And they're off. Iraqis by the thousands began lining up in the early hours this morning as special groups headed to the polls ahead of the nationwide election this weekend.
More than 800,000 security personnel, hospital workers, Iraqis living abroad and even prisoners are expected to cast their votes before all polls close at 5 p.m. Sunday. By comparison, only about 300,000 special-class Iraqis cast their ballots in the 2005 national election.
Officials expected a record-breaking turnout. Voter registration has soared this year to 18.9 million, from 14 million in 2005.
Although this is the third national election in Iraq since the 2003 U.S.-led invasion, this year's vote is significant for two reasons: It's the first time Iraq has had a national election as a fully sovereign nation, and it's the first time candidates' names, not just their parties, will appear on ballots.
The importance of the election is not lost on Iraqis. The country appears ready to set records not only for the number of Iraqis voting but for the sheer volume of democratic competition. With nearly 6,200 candidates vying for 325 seats, the election is one for the books.
Iraqis, many of whom have grown accustomed to violence and chaos, have been subjected recently to a new phenomenon, political campaigns run as full-on military campaigns. They have been bombarded with television advertisements, subjected to an explosion of campaign posters on every tree, pole, wall and empty space, and ambushed by political rallies and vehicles with loudspeakers extolling candidates' virtues.
The tough campaigning has led to violence; some real, some imagined. In the northern town of Mosul, Dr. Suha Abdullah was assassinated Feb. 7 while preparing for her campaign.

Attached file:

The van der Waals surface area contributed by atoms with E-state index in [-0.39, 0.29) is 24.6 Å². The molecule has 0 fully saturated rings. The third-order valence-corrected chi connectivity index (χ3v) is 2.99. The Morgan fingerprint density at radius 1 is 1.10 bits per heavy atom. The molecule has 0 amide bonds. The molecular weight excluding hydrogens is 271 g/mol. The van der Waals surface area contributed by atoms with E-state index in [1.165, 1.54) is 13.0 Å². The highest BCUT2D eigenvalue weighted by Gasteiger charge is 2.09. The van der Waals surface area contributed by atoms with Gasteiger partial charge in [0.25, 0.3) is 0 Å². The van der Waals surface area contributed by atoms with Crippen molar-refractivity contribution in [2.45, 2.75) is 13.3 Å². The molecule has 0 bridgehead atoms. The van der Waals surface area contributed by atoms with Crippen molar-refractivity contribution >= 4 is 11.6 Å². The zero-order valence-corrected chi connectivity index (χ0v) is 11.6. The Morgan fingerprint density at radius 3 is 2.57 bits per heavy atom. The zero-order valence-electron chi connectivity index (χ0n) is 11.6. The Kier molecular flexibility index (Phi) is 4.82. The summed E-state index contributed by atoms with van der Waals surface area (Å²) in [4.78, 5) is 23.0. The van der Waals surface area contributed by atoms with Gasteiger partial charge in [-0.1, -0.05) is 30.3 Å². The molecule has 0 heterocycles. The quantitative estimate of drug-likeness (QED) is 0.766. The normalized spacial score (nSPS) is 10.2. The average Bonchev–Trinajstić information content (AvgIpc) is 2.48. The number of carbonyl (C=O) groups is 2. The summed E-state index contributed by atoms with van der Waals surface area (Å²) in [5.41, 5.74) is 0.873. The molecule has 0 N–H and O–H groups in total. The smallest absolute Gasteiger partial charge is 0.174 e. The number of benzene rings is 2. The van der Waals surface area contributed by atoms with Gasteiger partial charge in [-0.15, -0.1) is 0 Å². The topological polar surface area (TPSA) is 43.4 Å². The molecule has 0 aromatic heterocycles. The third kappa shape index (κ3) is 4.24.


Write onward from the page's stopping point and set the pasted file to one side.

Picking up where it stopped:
Christians have also come under attack in politically charged Mosul. Twelve Christians were killed last month and thousands have left the city out of concern for violence as the election neared, according to the U.N.
A Shiite family of eight were tortured and killed in Baghdad, their bodies found Feb. 22. Many candidates said the deaths were political but, although four people have been arrested, there has been no confirmation of that.
Now that the voting has officially begun, government-owned TV station Iraqiya has gone wall-to-wall in its coverage; non-stop voting, analysts, anchors and opinions for the next three days. There is plenty to talk about.
Unlike in the United States, where strict rules govern what candidates can do to woo voters, few rules exist here in Iraq. The campaign trail is a bonanza of handouts and subtle and not-so-subtle bribes.
In the southern town of Nasariyah, one candidate handed out $10 prepaid phone cards to anyone who came to listen to his speech. Prime Minister Nouri al Maliki lavished southern tribes with a $100,000 feast to lure them to his speech.
Candidates promise jobs, housing, greater oil revenues, electricity, water, better schools, a crackdown on corruption and more government services. Greater security is also promised but it's not as strong a focus as in previous elections. Iraqis are eager to get on with the business of rebuilding Iraq.